Computer Hardware Basics PDF

Added on - 10 Aug 2021

  • 7


  • 1149


  • 35


  • 0


Trusted by +2 million users,
1000+ happy students everyday
Showing pages 1 to 3 of 7 pages
Notes - Computer Hardware Basics
The Computer
A computer is made up of many parts:
1.Input/Output (I/O) devicesThese allow you to send information to the
computer or get information from the computer.
2.Central Processing UnitCPU or Processor for short. The brain of a
computer. Approximately 1.5 in X 1.5 in. Does all the computation/work for
the computer.
3.MemoryAlthough memory is technically any form of electronic storage, it
is used most often to identify fast, temporary forms of storage. Accessing the
hard drive for information takes time. When the information is kept in
memory, the CPU can access it much more quickly.
a.Random Access MemoryRAM. Where information is stored
temporarily when a program is run. Information is automatically
pulled into memory, we cannot control this. RAM is cleared
automatically when the computer is shutdown or rebooted. RAM is
volatile (non-permanent).
b.Read Only MemoryROM. More permanent than RAM. Data
stored in these chips is nonvolatile -- it is not lost when power is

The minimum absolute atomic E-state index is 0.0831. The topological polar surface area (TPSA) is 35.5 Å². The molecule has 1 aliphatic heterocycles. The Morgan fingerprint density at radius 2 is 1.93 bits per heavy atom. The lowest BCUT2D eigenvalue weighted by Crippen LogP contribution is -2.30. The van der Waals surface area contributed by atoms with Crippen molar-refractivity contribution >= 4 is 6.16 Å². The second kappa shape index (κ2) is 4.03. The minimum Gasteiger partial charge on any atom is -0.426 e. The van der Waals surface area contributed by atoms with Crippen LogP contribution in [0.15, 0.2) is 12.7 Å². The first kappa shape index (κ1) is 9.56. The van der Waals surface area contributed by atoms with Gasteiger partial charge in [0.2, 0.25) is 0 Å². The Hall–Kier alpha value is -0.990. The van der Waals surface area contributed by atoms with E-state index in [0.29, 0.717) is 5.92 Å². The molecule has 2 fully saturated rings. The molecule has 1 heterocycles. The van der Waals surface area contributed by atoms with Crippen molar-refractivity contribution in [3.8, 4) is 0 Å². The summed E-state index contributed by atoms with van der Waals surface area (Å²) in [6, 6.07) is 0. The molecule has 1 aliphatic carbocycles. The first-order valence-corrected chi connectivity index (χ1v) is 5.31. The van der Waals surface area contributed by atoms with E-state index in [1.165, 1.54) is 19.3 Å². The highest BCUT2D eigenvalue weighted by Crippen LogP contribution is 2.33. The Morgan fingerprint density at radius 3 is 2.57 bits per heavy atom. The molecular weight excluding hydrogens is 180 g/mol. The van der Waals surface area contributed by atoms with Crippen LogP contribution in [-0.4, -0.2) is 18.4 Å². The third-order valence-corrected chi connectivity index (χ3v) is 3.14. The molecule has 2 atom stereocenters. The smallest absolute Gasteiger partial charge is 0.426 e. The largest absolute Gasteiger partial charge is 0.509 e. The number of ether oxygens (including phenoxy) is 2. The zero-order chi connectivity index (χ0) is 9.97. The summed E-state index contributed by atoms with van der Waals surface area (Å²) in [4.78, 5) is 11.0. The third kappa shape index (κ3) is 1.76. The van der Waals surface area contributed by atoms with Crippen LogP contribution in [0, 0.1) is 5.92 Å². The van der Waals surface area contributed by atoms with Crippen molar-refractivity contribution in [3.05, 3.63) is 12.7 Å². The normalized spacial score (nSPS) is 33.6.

removed. Data stored in these chips is either unchangeable or requires
a special operation to change. The BIOS is stored in the CMOS, read-
only memory.
c.Hard DriveWhere you store information permanently most
frequently. This is also nonvolatile.
4.MotherboardA circuit board that allows the CPU to interact with other
parts of the computer.
5.PortsMeans of connecting peripheral devices to your computer.
a.Serial PortOften used to connect a older mice, older external
modems, older digital cameras, etc to the computer. The serial port
has been replaced by USB in most cases. 9-pin connector. Small and
short, often gray in color. Transmits data at 19 Kb/s.
b.Monitor Ports –Used to connect a monitor to the computer.
PCs usually use a VGA (Video Graphics Array) analog connector (also
known as a D-Sub connector) that has 15 pins in three rows. Typically
blue in color.
Because a VGA (analog) connector does not support the use of digital
monitors, the Digital Video Interface (DVI) standard was developed.
LCD monitors work in a digital mode and support the DVI format. At one
time, a digital signal offered better image quality compared to analog
technology. However, analog signal processing technology has improved
over the years and the difference in quality is now minimal.
c.Parallel PortMost often used to connect a printer to the computer.
25-pin connector. Long and skinny, often pink in color. Transmits
data at 50-100 Kb/s.
You’re reading a preview
Preview Documents

To View Complete Document

Click the button to download
Subscribe to our plans

Download This Document